The Academic Tradition Personified
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When will the day come when I can do something worthy of a grown man? How many things must I yet learn before reaching that stage!
- Bouguereau, May 13, 1848
Early in his career, William Bouguereau was a young artist dealing with the uncertainty of the quality of his work within the critical Parisian art scene, anxious over the issues of training and his professional ability. Bouguereau had little idea of the immense success that he would achieve and how rapidly it would find him. Later he would have a moment of reflection where he almost began to grasp his future potential:
Today, I am more confident, my heart is open to hope, I have faith in myself. No, the laborious studies I work at are not useless, the road I am following is a good one, and with the help of God, I shall achieve glory, a just and a pure glory.
These initial misgivings about his talent and future were exactly what drove Bouguereau to greater perfection in his work and which established him as one of the leading artists of the academic tradition in the nineteenth century.
Adolphe-William Bouguereau worked during a key moment in the creation of an artistic revolution. The École des Beaux-Arts, with its perceived pedantry and oppressive historicism, began to fall out of favor with many younger artists in the 1860’s. A new group of artists challenged the pre-established artistic conventions, seeking a comprehensible and contemporary style which relied on features of the landscape, society, and which was free of overbearing historicism. While many artists proclaimed the ideas of a new socialism by challenging the École system, Bouguereau remained an ardent supporter of a way of painting that was, especially towards the end of his career, the symbol of the opposition to modernism. He sought the beautiful in life and art, not necessarily the socially and politically challenging. He said:
In painting, I am an idealist. I see only the beautiful in art and, for me, art is the beautiful. Why reproduce what is ugly in nature? I do not see why it should be necessary. Painting what one sees just as it is, no-or at least, not unless one is immensely gifted. Talent is all-redeeming and can excuse anything. Nowadays, painters go much too far, just as writers and realist novelists do. There is no way of telling where they’ll draw the line.
While his work may have fallen out of favor with many of the younger artists during the late nineteenth century, Bouguereau’s work and style of painting were nonetheless widely appreciated in France and also found great popularity in America during the nineteenth century. More recently, a re-evaluation of Bouguereau’s approach has led to a revived appreciation from a new audience.
Bouguereau was born in La Rochelle on November 30, 1825, the second of four children. His father, Élie-Sulpice-Théodore Bouguereau was a wine merchant whose family descended from an old Huguenot family. His mother was Marie-Marguerite-Adeline Bonnin, of whom little is known. Several years after relocating to Saint-Martin de Re, Bouguereau boarded with his uncle Eugène Bouguereau in Pons who taught him Latin and instilled in him a great admiration for biblical writings and classical texts.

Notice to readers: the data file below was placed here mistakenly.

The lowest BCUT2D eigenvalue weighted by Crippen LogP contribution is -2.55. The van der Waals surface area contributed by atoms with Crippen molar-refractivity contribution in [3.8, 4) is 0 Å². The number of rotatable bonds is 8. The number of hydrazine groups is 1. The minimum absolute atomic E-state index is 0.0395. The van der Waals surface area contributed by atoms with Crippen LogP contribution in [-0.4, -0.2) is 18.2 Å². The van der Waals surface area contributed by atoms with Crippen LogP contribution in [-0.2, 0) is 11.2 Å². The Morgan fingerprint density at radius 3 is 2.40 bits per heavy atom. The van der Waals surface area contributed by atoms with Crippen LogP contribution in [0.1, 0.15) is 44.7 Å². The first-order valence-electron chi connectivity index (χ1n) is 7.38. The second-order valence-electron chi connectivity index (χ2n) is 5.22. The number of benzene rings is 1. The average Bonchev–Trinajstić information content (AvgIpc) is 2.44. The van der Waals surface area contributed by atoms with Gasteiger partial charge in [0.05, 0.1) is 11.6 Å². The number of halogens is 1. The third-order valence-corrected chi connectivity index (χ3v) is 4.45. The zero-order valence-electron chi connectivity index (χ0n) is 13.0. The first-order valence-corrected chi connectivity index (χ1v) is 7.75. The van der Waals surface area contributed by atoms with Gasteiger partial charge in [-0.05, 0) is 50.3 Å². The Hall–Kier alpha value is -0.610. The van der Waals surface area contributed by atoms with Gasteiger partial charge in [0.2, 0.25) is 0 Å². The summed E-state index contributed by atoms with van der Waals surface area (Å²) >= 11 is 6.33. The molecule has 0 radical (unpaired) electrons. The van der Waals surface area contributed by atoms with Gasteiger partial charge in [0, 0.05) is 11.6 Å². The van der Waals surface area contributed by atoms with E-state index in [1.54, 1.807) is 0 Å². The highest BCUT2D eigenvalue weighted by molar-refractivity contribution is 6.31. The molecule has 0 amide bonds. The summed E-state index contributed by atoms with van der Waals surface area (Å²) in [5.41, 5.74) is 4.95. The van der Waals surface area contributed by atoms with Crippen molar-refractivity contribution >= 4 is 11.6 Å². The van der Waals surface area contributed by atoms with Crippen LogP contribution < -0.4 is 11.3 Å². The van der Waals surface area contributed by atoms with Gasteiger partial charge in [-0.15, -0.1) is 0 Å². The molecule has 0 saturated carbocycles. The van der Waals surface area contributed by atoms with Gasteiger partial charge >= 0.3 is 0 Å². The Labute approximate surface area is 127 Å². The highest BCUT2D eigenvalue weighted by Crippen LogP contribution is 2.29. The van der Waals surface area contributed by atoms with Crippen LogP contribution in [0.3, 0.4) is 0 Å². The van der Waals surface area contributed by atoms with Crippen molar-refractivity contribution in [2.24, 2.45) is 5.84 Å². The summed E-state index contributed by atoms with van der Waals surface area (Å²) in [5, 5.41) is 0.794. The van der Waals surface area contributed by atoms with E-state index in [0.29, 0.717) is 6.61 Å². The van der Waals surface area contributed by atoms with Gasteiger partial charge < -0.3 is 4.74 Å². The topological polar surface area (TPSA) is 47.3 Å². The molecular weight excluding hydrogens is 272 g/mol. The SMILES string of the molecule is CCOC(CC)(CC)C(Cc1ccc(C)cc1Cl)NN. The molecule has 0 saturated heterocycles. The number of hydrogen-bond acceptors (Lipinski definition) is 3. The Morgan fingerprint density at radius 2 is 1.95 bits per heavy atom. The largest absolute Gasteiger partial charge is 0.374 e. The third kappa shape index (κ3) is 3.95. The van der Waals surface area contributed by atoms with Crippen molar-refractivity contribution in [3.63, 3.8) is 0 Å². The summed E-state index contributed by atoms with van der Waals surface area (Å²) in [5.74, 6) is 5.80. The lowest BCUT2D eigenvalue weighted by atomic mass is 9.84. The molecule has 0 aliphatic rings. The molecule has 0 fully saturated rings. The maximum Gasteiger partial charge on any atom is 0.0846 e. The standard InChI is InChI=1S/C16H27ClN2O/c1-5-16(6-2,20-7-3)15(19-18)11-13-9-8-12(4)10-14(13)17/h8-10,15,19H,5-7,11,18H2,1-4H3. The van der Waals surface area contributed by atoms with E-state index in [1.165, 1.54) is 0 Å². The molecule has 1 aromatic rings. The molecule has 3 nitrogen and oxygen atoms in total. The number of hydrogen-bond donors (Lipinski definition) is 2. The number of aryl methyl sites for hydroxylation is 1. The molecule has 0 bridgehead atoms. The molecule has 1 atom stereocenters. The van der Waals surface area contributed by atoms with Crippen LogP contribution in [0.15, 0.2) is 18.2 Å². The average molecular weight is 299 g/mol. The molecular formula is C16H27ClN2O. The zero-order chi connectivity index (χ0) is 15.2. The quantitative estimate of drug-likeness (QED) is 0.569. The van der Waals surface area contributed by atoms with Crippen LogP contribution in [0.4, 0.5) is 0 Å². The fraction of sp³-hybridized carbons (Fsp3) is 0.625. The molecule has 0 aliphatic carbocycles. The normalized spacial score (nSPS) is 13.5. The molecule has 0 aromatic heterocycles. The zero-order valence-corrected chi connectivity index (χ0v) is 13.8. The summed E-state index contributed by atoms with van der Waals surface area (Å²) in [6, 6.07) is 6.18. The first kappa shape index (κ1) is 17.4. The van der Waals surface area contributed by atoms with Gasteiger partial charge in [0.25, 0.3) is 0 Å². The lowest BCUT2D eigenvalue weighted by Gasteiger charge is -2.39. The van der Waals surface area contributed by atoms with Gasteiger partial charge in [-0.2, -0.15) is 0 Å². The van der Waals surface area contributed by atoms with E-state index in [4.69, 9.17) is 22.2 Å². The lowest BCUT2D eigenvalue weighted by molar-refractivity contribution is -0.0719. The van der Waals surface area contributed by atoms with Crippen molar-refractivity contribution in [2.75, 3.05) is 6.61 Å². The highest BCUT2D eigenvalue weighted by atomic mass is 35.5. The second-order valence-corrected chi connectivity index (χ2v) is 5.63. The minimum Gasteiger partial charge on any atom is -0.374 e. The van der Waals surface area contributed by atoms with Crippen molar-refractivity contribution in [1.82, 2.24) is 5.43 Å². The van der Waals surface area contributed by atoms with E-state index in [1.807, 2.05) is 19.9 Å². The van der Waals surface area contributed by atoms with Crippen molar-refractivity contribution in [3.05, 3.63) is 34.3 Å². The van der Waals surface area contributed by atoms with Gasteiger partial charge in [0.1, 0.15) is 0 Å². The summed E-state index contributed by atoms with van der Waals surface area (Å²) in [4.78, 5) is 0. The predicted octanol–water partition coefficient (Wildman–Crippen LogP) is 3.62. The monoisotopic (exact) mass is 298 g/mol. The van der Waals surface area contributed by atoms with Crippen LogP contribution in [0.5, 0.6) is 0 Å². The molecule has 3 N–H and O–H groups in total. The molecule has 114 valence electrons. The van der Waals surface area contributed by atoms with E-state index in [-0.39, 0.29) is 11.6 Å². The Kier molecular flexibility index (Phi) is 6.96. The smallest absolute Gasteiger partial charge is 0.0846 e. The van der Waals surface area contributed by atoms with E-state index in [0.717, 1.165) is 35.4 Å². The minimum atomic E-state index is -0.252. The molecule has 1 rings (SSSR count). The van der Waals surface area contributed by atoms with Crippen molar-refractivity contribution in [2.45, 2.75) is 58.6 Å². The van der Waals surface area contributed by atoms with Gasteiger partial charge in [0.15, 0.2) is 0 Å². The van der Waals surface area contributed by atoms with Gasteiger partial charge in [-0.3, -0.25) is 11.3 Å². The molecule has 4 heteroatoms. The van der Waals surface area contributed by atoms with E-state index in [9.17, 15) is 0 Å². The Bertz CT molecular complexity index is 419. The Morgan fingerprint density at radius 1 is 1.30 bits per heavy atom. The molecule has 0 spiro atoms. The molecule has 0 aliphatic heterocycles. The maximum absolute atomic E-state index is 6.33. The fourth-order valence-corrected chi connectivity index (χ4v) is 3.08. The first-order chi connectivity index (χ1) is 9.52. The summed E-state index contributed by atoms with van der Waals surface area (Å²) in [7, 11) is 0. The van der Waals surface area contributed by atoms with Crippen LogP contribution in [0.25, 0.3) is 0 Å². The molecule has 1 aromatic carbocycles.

Bouguereau began his artistic training in 1838, attending drawing lessons with Louis Sage, a former pupil of Jean-Dominique Ingres, a well-known neo-classical painter. His training was interrupted in 1841 after his father moved the family to Bordeaux and established a new business in the trade of olive oil. His father sent for his assistance, always hoping that his son would take over the family business, but both he and his father, much to his father’s disappointment, realized that Bouguereau was more interested in filling the ledgers with drawings than with paid receipts. After working another job with a wine merchant, Bouguereau earned enough money to enter the École Municipale de Dessin et de Peinture in Bordeaux, where Jean-Paul Alaux, after some persuasion, moved Bouguereau to the advanced class. So began the true artistic training of Bouguereau. He boarded again with his uncle, Eugène, who introduced him to many of his friends for whom he painted portraits during the next few months. After gaining enough money from commissions, he moved to Paris in March of 1846. He enrolled in courses under the celebrated Francois-Edouard Picot, who he then persuaded to recommend him for entry into the École des Beaux-Arts. Bouguereau just made the cut, placing ninety-ninth out of a hundred for entry into the École. Although relocating to Paris, he maintained strong ties with his birth city, La Rochelle, returning often when the École had vacation periods. This would be to his benefit as in 1848 the city of La Rochelle determined the importance of assisting Bouguereau in his continuation of artistic studies and provided him 500 francs, simply to encourage his continuation of artistic studies.
Throughout both his studies and his professional artistic career, Bouguereau had a work ethic that was equal to none. A full-size figure could be completed over a period of roughly eight days, but it was his extensive preparatory work, as suggested by an anonymous quote, that was also significant:
This impeccable painting, in which everything is depicted with the utmost care, where the slightest detail is lovingly rendered, was not easily achieved. The material execution was confident and rapid, but the preparations were lengthy and carefully thought out, each subject being weighed and looked at every which way with the help of studies, full size cartoons, and numerous painted sketches
Bouguereau was a constant perfectionist in his own work, often reworking the composition after it was technically complete.
Bouguereau first exhibited at the Salon in 1849 with Égalité devant la Mort (Equality Before Death). He was preparing for his entrance to the art world during the very tumultuous social and economic period between 1848 and 1849 when Louis Philippe and the July Monarchy were overthrown. Despite his non-political nature, Bouguereau was a patriot and expressed this by joining the National Guard on the side of the monarchy. In June 1848 he fought alongside his friend Isidore Pils, another artist who would become a central teacher at the École des Beaux-Arts. The fighting would change Bouguereau and after this period he resolved to “keep carefully away from their world, offering and requesting nothing that could be construed as a statement, public or private, of opinion for or against any system of government.”